Page 142anomalies and no deep-sea marine sediments of this age, this task will be particularly difficult. However, it is possible that the major questions about the statistics of the polarity intervals cannot be solved without such data. How Should Those Descriptions of the Main Geomagnetic Field Be Interpreted in Terms of Mantle Properties and Core Processes?
The downward extrapolation of contemporary models of the field is complicated by the fact that the mantle has a nonzero electrical conductivity which increases with depth. While the conductivity of the upper portion of the mantle (down to 1,000 km at most) may be estimated from magnetic-induction studies, the conductivity of the lower portion is determined by the character of the geomagnetic secular variation signal that propagates from the core. Variations in this signal shorter than several years appear to be screened by this conductivity, masking from view any rapid variations (≤ 1 year) within the core. However, these same data provide valuable information about this conductivity distribution, particularly that in the lowermost portion of the mantle, called the D” layer. Until now, models of the conductivity distribution have assumed axisymmetry. However, there is strong evidence from seismology that the D” layer is nonsymmetric. An important question is whether the geomagnetic data can discern this nonsymmetric conductivity distribution.
Reliable determination of the temporal evolution of the magnetic field at the core-mantle boundary provides a probe of the dynamics of fluid flow in the core (of obvious importance to dynamo theory) through the determination of the pattern of fluid flow immediately beneath the core surface in much the same way that surface plate motions constrain models of circulation in the mantle. Many important questions need to be answered. Is the flow nearly in geostrophic balance, as in the atmosphere, or is the complicating effect of Lorentz forces important? Is the top of the core stably stratified? What is the radial length scale of the flow? In other words, is the flow imaged at the core surface representa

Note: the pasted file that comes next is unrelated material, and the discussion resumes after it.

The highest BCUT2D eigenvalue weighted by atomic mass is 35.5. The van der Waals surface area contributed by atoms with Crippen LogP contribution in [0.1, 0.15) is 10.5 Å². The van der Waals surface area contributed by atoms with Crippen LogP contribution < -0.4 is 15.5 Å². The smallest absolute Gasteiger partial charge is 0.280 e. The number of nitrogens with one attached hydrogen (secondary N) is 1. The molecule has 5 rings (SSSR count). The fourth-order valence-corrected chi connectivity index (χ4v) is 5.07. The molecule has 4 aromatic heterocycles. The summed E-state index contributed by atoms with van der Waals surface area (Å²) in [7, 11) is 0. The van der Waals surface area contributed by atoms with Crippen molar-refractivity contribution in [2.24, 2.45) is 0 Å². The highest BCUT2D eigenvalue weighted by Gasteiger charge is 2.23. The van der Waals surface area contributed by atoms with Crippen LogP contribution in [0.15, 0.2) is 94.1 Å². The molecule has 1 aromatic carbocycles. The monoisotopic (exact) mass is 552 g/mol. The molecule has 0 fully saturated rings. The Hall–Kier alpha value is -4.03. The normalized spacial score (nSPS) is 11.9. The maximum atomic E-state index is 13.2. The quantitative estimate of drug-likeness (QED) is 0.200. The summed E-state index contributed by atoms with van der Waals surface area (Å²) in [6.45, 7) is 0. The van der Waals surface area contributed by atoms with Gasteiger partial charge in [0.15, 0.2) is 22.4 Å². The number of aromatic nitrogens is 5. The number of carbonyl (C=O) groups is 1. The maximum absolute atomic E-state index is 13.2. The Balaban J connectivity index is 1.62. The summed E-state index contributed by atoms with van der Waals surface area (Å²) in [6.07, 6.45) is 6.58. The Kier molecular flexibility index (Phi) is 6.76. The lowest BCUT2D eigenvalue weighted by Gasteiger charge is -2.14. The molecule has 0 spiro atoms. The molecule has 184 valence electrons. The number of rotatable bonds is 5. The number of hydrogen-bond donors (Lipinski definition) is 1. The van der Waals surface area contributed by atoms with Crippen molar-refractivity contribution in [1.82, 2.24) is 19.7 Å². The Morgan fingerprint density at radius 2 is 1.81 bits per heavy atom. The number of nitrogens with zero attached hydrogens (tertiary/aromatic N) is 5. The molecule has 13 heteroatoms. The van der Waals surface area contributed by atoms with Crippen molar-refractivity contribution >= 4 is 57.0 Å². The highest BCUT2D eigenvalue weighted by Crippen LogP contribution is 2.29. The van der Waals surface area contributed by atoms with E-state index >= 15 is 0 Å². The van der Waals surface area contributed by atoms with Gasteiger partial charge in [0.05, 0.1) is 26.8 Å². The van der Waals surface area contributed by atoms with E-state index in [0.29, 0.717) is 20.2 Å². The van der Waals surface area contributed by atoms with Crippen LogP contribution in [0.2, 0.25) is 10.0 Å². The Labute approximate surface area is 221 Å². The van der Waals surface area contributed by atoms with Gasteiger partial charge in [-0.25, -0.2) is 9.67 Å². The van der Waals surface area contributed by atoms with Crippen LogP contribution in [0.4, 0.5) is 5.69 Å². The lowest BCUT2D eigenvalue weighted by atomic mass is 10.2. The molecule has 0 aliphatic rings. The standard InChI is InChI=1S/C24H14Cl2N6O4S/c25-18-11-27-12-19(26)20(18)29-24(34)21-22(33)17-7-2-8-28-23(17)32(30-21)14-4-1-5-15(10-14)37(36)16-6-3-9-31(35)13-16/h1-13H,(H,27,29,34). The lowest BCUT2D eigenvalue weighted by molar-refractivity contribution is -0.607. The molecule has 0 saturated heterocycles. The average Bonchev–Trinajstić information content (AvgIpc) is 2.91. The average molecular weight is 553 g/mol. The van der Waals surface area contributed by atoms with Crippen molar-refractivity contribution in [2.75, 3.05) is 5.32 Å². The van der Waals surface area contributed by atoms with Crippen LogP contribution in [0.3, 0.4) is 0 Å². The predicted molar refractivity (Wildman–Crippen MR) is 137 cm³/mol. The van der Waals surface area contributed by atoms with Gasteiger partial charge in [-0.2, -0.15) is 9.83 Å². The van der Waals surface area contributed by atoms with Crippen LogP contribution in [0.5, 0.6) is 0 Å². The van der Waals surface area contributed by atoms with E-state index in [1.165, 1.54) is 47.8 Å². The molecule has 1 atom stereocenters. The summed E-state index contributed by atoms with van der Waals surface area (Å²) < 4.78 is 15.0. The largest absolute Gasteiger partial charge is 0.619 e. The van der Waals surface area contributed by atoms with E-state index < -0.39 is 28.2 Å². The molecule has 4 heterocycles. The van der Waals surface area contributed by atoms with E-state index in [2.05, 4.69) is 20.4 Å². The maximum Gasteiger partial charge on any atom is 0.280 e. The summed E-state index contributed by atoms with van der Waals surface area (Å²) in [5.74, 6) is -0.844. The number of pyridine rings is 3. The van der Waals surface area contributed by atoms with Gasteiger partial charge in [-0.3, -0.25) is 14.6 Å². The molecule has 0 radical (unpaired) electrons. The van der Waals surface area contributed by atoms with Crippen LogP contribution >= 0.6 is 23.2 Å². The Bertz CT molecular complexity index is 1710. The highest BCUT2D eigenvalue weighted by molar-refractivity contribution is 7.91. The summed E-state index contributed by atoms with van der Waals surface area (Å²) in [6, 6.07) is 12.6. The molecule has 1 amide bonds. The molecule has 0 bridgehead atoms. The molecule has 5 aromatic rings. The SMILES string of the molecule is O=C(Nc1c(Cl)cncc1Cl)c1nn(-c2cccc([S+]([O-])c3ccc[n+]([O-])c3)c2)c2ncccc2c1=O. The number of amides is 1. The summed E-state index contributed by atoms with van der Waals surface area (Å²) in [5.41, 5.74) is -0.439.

Page 143tive of whole core convection, or is the flow as it is seen indicative of flow only in the near vicinity of the core-mantle boundary and which may be highly influenced by lateral heterogeneity of the mantle? Do abrupt changes in the magnetic field result from magnetic instabilities, such as kink instabilities, or are they just an ingredient of “normal” secular variation?
A related problem concerns core-mantle interactions. These can be split into two classes: those that transfer angular momentum between the core and mantle and which thus affect the length of day, and those that do not involve, at least directly, the transfer of angular momentum, such as thermal interactions, but which are likely to affect the pattern of fluid flow at the core surface. Great progress has been made in the past few years in understanding the transfer of angular momentum: the budget of the Earth's total angular momentum is now well explained on time scales of decades (meteorological studies have led to a similar understanding on seasonal to weekly time scales). But, although the budget is well understood, the mechanism is not, and the great challenge is to understand the relative importance of the various torques (pressure, electromagnetic, gravitational, and viscous) that operate across the core-mantle boundary. This issue is important not only in an understanding of the dynamics of core-mantle coupling; it also has implications for other fields, including dynamo theory and the interpretation of Earth nutation. Thermal and chemical interactions play a central role in determining the convective motions throughout the Earth's interior and are a vital ingredient in the understanding of the thermal and chemical history of the Earth.
There are several questions regarding the nature of a polarity transition:
Is the Earth's magnetic field predominantly dipolar at the Earth's surface during a transition?
Are there preferred directional systematics present during a transition?
What is the temporal relationship between intensity changes and directional changes?
What similarities and differences are there between successive transitions?
Is the transitional field predominantly of the dipole (asymmetric) or quadrupole (symmetric) family?
Are there very rapid changes in direction and/or intensity during a polarity transition?
For many years, it was thought that westward drift was the dominant mode of behavior of the nondipole field. Recent compilations of historical data suggest that individual centers of nondipole activity can move and evolve in a variety of ways.
What processes govern the behavior of the sources of the nondipole field?
Are there persistent geographical controls on this behavior?